Edit - ops, it appears you haven't taken it apart yet. Perhaps something is wedged in with the plunger. I mean, there really isn't much going on inside the valve. There's an orifice, a seal, and a plunger with a spring behind it to close the valve when the power is off.
 
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GillesF

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Left C;75808 said:
I've never had to blow one out, so we'll have to wing it. Try this:
- turn up the working pressure to something like 40 psi or somewhere close to this or higher if you think that you need to
- close the knob on the CO2 cylinder
- unplug the solenoid
- remove the bubble counter/needle valve assembly
- plug in the solenoid to fully open it
- open the knob on the CO2 cylinder and let it blow for a few seconds then either turn off the CO2 cylinder knob or unplug the solenoid or do both
- repeat this step a couple of times

- Now close the knob on the CO2 cylinder and unplug the solenoid
- remove the solenoid and put it back on in the reverse direction
- now do the same steps to blow CO2 through it a few times

- close the knob on the CO2 cylinder and unplug the solenoid again
- remove the solenoid and put it back on in the correct direction with thread sealant
- again, blow it out a few times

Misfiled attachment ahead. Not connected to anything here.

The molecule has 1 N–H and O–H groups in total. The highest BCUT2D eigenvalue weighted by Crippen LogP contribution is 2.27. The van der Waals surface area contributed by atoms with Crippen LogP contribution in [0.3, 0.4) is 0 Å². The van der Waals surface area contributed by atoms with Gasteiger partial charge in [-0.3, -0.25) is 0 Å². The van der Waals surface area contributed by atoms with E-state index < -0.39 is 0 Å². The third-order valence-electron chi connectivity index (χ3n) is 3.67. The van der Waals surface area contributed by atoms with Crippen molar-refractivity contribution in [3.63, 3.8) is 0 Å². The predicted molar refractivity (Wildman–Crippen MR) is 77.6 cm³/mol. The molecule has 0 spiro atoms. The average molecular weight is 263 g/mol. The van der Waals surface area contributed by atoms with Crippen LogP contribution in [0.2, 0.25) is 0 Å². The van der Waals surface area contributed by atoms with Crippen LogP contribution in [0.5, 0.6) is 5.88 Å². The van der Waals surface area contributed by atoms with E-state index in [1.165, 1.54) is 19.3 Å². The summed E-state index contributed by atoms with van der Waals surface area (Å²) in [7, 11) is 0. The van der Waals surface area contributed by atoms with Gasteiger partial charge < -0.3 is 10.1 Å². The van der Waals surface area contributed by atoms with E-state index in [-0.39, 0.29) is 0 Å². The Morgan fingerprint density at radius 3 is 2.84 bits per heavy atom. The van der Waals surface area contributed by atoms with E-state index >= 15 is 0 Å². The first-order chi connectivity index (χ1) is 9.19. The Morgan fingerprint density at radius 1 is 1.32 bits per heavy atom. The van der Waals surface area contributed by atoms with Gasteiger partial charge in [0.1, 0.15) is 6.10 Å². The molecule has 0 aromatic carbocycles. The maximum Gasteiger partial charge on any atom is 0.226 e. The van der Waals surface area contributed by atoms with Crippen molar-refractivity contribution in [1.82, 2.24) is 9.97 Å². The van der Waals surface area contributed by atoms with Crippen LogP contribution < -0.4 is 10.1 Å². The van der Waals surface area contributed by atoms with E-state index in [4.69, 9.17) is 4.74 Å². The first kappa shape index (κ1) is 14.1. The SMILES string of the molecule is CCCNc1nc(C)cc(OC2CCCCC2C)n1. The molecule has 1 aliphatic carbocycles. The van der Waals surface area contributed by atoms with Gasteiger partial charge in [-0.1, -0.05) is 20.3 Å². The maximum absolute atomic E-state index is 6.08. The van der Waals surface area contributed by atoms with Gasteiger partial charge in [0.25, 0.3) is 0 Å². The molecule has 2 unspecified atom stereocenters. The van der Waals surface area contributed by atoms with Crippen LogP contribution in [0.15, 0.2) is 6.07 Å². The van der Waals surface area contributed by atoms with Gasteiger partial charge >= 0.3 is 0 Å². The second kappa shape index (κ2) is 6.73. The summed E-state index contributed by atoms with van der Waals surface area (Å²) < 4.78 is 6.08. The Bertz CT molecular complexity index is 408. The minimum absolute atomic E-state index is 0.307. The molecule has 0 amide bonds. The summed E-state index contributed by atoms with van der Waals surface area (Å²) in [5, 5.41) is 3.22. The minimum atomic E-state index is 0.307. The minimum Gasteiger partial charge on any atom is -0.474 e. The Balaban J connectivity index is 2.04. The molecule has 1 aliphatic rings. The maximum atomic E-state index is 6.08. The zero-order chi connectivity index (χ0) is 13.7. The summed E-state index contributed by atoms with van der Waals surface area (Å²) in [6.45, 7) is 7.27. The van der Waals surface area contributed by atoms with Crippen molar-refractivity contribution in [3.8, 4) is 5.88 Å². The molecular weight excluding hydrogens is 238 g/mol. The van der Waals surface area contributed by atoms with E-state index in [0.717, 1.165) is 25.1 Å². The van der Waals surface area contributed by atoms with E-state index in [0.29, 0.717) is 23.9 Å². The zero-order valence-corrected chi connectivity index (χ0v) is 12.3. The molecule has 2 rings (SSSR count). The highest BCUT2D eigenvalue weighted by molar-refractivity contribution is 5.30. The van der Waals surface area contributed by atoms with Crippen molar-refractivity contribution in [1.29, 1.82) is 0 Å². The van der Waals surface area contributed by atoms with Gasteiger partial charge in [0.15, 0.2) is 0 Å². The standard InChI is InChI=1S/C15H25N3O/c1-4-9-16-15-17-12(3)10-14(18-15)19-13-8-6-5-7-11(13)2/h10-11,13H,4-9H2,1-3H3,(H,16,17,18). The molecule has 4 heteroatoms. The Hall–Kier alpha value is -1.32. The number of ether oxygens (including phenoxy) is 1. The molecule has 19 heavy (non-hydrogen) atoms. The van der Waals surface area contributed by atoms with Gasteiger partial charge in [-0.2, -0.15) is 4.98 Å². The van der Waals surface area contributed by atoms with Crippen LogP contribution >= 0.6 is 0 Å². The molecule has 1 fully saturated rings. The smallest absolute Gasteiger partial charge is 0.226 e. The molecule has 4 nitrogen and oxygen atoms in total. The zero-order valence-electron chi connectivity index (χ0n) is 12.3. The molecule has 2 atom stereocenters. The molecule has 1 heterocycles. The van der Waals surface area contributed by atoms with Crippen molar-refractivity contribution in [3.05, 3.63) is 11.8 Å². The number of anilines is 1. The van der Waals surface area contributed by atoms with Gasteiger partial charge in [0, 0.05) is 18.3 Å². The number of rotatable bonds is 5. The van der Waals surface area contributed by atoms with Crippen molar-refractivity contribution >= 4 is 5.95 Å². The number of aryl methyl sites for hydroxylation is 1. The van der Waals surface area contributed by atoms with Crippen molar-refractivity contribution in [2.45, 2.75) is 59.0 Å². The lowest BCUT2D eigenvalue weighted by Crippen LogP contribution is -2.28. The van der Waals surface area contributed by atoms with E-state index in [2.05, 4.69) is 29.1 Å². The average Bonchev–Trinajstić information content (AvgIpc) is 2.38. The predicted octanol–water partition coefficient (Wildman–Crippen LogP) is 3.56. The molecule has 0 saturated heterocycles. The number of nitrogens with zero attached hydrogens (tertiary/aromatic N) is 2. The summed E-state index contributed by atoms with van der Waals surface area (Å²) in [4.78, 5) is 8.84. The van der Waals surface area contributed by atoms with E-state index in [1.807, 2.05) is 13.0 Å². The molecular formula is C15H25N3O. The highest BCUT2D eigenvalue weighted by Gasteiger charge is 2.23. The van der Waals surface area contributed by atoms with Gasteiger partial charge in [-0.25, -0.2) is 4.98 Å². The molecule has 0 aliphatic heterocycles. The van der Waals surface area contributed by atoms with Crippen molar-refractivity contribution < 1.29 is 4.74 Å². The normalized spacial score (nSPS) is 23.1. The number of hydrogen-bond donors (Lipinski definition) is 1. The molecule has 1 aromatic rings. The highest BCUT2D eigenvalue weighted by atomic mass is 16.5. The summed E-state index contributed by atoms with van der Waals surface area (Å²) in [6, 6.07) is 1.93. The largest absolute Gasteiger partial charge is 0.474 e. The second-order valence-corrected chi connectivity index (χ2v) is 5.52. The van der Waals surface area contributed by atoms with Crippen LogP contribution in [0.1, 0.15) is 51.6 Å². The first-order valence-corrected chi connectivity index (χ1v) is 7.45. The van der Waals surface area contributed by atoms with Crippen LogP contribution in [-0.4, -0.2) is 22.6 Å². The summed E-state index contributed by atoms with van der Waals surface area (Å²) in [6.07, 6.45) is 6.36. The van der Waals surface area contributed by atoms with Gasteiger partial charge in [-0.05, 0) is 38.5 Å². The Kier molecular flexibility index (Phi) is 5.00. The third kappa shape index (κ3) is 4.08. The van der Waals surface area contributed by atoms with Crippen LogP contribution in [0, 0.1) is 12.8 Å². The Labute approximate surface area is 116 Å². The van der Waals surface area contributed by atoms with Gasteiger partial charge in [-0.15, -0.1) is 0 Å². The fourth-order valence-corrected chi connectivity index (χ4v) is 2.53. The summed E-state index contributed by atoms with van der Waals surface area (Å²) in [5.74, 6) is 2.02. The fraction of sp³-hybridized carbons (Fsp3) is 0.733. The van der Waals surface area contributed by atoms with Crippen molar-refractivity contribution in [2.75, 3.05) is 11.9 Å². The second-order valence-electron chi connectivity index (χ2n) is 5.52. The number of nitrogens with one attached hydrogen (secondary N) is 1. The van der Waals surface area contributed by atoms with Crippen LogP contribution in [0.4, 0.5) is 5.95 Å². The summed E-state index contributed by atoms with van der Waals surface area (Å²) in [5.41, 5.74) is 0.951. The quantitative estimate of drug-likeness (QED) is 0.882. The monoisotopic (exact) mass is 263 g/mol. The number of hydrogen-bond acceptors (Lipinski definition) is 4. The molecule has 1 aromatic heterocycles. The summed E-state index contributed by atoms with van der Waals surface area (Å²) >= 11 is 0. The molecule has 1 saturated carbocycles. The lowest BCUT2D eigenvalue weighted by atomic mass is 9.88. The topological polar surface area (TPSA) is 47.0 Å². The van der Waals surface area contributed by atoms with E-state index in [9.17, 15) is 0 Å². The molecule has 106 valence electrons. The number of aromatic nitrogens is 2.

- reassemble and test it

* the times that you have to completely remove the solenoid, you may want to blow some CO2 straight out of the regulator in case there is some trash there too
* be observant and look for anything that blows out
* do be very careful that you don't blow anything into your eyes and note that the gas is cold, be careful with it ... wear goggles and gloves

Does this make sense? When my solenoid turns off, the gas flows for a little while afterwards and then it stops. The flow doesn't stop abruptly.

Matt, the manufacturer of my regulator advised me to always close the working pressure before turning open the CO2 cylinder to avoid damaging of the regulator. Are you sure it won't damage it?

And I didn't take it apart. The Bürkert employee did tell me to remove the cap to clean the inside but I couldn't because of the rare screw type (in the form of a star, I have three of those and not one of them matches ...) and the screws are too soft.